Expanding the Accelerator network

Complementing the Skills Accelerators, the World Economic Forum’s Annual Meeting also featured the official launch of the first school-age focused Education 4.0 Accelerator, a national-level public-private collaboration platform for action. The Education Accelerators – complementing a network of successful Closing the Skills Gap Accelerators – aim to mainstream technology-enhanced learning experiences, implement new measurement mechanisms, empower educators and mobilize investment in the sector.

Bangladesh will be the first country to pioneer this new model in Asia. Dipu Moni, Minister of Education, Bangladesh, said: “Bangladesh is committed to ensuring high-quality education for all children and youth. We are delighted to partner with the World Economic Forum to launch the first Education Accelerator in South Asia and to be part of this global network to advance the Education 4.0 agenda.”

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Sanctions against Russia: do they have any point?



It’s hard to recall a day since the beginning of the conflict in Ukraine when there was no mentioning about new sanctions being imposed against Russia. On May 9th, the EU announced that it had almost finished preparations for the sixth package of sanctions, and rumors on the Internet are already mentioning the seventh.

What are sanctions?

In brief, sanctions are a list of political and economic decisions applied by states and organizations in order to protect national interests, international law, and defense from threats to international peace and security. As a rule, they are temporary and are removed when the cause/threat has been eliminated.

According to the EU’s official website, “Restrictive measures (sanctions) are an essential tool in the EU’s common foreign and security policy (CFSP), through which the EU can intervene where necessary to prevent conflict or respond to emerging or current crises. In spite of their colloquial name ‘sanctions’, EU restrictive measures are not punitive. They are intended to bring about a change in policy or activity by targeting non-EU countries, as well as entities and individuals, responsible for the malign behaviour at stake.”[1]

How many sanctions have been imposed against Russia in total?

On May 8th, the Chairman of the State Duma of the Russian Federation Vyacheslav Volodin shared a post on his Telegram channel that “10 128 sanctions have been imposed against our country. More than against any other state in the entire history of their existence.”[2] From this number, 2,754 were introduced in the period from 2014 (the Crimean issue) and before the beginning of the special operation in Ukraine.[3] The rest – more than seven thousand – were introduced in a short three-month period. According to The Castellum.AI, a service which takes a record of sanctions and updates weekly, as of May 9, their number has already exceeded 7,600, making Russia the state with the largest number of sanctions imposed. For comparison: 3,161 sanctions have been imposed against Iran, 2,608 – against Syria, and 2,077 – against North Korea.[4] Other states can “boast” with the list containing less than 1,000 sanctions. Thus, in a short period of time, Russia not only got on the list of sanctioned countries, but also topped it.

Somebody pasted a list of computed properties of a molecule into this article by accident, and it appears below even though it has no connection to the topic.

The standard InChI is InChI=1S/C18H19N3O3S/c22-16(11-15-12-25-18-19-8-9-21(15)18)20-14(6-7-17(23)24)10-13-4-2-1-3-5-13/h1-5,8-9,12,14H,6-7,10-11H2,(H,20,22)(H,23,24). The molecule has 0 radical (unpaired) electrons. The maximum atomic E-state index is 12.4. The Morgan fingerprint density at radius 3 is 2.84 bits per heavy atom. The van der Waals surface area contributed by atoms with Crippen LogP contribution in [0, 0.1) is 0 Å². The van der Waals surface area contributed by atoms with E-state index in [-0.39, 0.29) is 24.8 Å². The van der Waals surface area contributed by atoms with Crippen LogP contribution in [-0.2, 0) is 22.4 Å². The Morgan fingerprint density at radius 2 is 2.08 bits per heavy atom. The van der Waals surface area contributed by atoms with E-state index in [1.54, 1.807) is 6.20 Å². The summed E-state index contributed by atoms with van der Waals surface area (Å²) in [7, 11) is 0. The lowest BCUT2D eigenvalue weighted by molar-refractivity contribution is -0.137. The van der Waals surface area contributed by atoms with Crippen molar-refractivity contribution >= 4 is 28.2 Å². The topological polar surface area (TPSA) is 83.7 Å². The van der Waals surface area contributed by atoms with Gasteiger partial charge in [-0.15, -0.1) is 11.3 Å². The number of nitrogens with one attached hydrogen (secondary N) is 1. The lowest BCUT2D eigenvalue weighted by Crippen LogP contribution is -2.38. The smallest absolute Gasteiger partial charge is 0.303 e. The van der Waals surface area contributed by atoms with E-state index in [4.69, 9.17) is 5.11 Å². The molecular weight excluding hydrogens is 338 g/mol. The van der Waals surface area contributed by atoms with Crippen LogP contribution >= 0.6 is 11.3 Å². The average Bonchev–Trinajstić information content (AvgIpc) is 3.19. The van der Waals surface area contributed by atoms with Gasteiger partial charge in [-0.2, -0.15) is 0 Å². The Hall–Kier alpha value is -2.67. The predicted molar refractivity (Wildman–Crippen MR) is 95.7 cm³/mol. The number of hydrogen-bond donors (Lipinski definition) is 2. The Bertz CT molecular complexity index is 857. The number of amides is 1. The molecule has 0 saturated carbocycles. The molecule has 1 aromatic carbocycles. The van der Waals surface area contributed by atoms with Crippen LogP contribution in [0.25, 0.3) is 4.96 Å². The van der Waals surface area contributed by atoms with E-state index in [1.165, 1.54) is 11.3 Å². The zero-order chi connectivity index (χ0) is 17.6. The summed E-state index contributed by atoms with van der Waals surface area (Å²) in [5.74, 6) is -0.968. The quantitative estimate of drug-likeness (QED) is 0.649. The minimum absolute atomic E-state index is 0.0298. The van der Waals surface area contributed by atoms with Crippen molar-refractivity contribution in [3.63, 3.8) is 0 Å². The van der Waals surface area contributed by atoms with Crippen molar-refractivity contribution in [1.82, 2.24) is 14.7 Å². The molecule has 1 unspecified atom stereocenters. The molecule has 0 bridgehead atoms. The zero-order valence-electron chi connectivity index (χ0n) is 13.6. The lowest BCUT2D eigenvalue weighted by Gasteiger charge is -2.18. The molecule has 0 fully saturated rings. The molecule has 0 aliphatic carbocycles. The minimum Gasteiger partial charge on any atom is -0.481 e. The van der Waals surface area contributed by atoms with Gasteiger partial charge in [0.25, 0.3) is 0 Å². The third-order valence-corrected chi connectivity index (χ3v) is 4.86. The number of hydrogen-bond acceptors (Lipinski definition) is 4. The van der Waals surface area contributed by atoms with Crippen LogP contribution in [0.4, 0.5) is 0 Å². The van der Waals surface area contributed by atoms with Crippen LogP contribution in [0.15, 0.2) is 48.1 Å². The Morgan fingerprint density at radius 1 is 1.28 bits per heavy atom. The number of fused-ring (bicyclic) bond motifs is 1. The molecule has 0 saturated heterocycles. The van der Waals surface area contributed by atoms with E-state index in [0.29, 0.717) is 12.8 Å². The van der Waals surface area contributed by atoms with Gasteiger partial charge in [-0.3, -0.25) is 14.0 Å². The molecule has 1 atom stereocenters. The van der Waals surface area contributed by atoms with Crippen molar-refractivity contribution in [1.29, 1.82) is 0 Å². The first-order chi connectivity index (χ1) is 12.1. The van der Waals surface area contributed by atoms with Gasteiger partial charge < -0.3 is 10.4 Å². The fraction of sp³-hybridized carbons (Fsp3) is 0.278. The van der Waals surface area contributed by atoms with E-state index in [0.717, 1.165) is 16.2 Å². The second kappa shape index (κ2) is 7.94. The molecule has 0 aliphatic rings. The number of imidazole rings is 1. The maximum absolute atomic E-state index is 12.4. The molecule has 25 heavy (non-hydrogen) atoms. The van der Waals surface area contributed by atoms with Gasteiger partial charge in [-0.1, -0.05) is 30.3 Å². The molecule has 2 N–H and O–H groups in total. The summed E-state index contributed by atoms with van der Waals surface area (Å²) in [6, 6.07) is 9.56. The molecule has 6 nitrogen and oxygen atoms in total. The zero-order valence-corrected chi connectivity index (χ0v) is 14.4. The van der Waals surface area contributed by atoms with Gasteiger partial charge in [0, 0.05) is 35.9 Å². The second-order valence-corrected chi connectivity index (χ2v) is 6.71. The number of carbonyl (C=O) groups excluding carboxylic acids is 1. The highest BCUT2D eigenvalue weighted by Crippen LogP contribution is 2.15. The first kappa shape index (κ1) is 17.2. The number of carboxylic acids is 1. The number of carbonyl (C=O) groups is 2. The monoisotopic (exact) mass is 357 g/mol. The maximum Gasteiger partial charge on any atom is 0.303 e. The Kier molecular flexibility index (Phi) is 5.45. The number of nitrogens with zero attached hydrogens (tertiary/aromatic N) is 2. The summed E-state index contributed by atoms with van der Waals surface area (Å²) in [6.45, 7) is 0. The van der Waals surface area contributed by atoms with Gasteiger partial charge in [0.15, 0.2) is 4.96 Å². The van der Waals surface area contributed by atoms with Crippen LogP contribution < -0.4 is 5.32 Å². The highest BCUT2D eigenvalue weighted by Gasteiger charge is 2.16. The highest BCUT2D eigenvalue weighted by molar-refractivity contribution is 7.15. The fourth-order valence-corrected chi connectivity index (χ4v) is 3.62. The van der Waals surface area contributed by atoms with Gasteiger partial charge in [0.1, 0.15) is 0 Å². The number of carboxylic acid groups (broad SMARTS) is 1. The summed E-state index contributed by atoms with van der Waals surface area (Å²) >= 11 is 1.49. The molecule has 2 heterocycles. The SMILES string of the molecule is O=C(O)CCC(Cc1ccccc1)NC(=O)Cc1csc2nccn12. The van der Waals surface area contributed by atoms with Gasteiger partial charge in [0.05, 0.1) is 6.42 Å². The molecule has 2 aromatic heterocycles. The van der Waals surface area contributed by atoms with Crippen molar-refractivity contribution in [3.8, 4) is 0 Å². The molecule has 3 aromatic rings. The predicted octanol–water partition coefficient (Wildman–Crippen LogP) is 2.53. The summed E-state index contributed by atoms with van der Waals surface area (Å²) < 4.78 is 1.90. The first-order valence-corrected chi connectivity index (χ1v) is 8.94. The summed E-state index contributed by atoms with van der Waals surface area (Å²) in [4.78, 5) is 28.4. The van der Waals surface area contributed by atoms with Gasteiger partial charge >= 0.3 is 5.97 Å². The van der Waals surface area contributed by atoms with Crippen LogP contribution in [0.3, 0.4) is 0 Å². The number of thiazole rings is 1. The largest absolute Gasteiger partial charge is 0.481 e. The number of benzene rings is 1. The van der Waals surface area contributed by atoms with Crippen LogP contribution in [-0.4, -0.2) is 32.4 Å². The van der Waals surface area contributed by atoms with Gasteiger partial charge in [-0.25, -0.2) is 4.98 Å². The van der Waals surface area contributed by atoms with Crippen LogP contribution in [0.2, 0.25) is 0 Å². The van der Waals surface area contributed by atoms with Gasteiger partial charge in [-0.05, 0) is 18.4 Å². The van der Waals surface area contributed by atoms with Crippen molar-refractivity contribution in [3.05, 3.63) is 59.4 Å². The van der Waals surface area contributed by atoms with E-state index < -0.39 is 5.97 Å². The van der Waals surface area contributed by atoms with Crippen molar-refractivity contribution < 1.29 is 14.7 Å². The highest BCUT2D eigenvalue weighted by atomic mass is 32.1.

The sanctions have affected almost every sector of Russia – from individuals, which list already counts numbers in the hundreds, to the spheres of energy, economy, trade… The enumeration can go on for a long time. It can be said that there is practically not a single area left that wasn’t affected by sanctions: for example, one of the articles published by the Atlantic Council had the heading “What’s left to sanction in Russia?” And yet, at almost all the examples given, it is mentioned that sanctions have already been imposed in this area.[5]

So is there anything else that can be included in the sanctions lists? The question itself is good, but alas – it will take quite a long time to search for the answer: sanctions are already everywhere.

So is there any point in sanctions?

This is quite an interesting question, although in this situation it would be more accurate to say that sanctions have not only a point, but also consequences.

As it was mentioned above, sanctions are usually temporary, but Russia has been living with almost 3,000 sanctions imposed against it for more than 8 years. Has it brought any tangible results in influencing Russia? No. Have those who introduced them achieved the result what they had introduced those sanctions for? No. Have these sanctions been lifted? No. Therefore, is there any point in imposing them on Russia? The answer is still the same – no, because as it can be observed,  these sanctions are in the list of existing ones, and Russia still continues to exist, quite successfully adapting to them. And there are a lot of sanctions – 2,754 (for the period before the Ukrainian issue), but the thing is that the country against which they were introduced does not complain about its size and capabilities either.

There is a point in sanctions, and first of all – for Russia.